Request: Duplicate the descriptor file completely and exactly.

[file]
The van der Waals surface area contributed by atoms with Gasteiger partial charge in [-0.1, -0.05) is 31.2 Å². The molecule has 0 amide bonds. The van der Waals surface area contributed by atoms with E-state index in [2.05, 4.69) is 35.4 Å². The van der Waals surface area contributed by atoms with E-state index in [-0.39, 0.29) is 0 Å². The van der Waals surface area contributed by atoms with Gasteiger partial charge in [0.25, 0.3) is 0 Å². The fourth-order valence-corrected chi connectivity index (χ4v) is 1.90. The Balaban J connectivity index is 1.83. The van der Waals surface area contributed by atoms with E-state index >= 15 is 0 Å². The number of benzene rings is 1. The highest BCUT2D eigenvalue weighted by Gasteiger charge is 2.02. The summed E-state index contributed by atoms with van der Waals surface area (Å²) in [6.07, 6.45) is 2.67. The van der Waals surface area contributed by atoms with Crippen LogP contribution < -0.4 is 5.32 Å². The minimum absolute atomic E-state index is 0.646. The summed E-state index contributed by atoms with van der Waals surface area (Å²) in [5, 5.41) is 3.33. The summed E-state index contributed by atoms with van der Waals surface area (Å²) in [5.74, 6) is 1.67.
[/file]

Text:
The van der Waals surface area contributed by atoms with Gasteiger partial charge in [-0.1, -0.05) is 31.2 Å². The molecule has 0 amide bonds. The van der Waals surface area contributed by atoms with E-state index in [2.05, 4.69) is 35.4 Å². The van der Waals surface area contributed by atoms with E-state index in [-0.39, 0.29) is 0 Å². The van der Waals surface area contributed by atoms with Gasteiger partial charge in [0.25, 0.3) is 0 Å². The fourth-order valence-corrected chi connectivity index (χ4v) is 1.90. The Balaban J connectivity index is 1.83. The van der Waals surface area contributed by atoms with E-state index >= 15 is 0 Å². The number of benzene rings is 1. The highest BCUT2D eigenvalue weighted by Gasteiger charge is 2.02. The summed E-state index contributed by atoms with van der Waals surface area (Å²) in [6.07, 6.45) is 2.67. The van der Waals surface area contributed by atoms with Crippen LogP contribution < -0.4 is 5.32 Å². The minimum absolute atomic E-state index is 0.646. The summed E-state index contributed by atoms with van der Waals surface area (Å²) in [5, 5.41) is 3.33. The summed E-state index contributed by atoms with van der Waals surface area (Å²) in [5.74, 6) is 1.67.